The second major story from Waco is ongoing. It involves a criminal culture among the Baylor football team with several arrests and even more allegations of sexual assault, and perhaps a cover-up either within Baylor, (including the university’s president Good ol’ Ken Starr, who was the special prosecutor in the Clinton-Lewinski affair) or even maybe a cover-up by the Waco Police Department and Baylor, according to some media stories.

I suppose that if these two stories mean anything it is that bad juju is quite frequent down there in the place the 19th century columnist — and no Baylor fan — William Cowper Brann called “Jerusalem on the Brazos.”

Brann was such a disagreeable cuss that he wound up in a shootout with a local Baylor supporter over alleged sexual indiscretions involving housemaids from South America and the Baylor elite. Brann, who preferred to be called by the name of his paper, The Iconoclast, was shot in the chest. He turned around and fired multiple rounds at his assailant, who then fell dead in the door of a local cigar shop. Brann died the next day. As ancient history that it was, the shooting of Brann The Iconoclast, was quite a story way back when as the The Iconoclast, the paper had around 100,000 subscribers.

What happened just outside of Waco in 1993 in which David Koresh and his followers engaged in a gunfight with Alcohol, Tobacco and Firearms agents at Mt. Carmel is more recent history, as was the fiery ending to that saga less than two months later. I know some of the individuals, both Davidians and other parties who were there both at the beginning and the end of the siege.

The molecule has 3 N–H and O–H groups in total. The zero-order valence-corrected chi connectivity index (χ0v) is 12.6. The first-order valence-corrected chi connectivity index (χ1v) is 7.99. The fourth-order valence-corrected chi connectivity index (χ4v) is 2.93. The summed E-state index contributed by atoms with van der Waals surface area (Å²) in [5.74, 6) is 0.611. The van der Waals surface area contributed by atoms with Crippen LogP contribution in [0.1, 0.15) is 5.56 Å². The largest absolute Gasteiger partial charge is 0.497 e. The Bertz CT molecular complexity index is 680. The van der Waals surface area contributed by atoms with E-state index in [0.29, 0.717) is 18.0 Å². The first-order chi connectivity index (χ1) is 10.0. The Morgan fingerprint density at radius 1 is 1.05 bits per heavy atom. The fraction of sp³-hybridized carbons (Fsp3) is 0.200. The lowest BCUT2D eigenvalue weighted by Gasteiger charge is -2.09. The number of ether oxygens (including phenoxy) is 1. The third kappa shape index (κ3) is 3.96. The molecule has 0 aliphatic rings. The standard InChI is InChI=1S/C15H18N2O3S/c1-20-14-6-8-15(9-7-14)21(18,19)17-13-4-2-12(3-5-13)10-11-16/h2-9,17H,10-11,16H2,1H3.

So now we get to more recent history. It was history that happened this century, but it is still history and likewise carries a lesson that should have been learned, although from the news coming out of Waco today shows that apparentl the lesson was forgotten.

I speak of the scandal involving the men’s basketball team in 2003 in which team member Patrick Dennehy had gone missing only to be later discovered dead. His fellow teammate Carlton Dotson was found guilty in his murder and sentenced to 35 years in prison. The missing player set off the scandal in which then-head Baylor basketball coach Dave Bliss portrayed Dennehy as a drug dealer to hide the fact that Bliss had paid Dennehy and another player under the table after limits had been reached on team scholarships.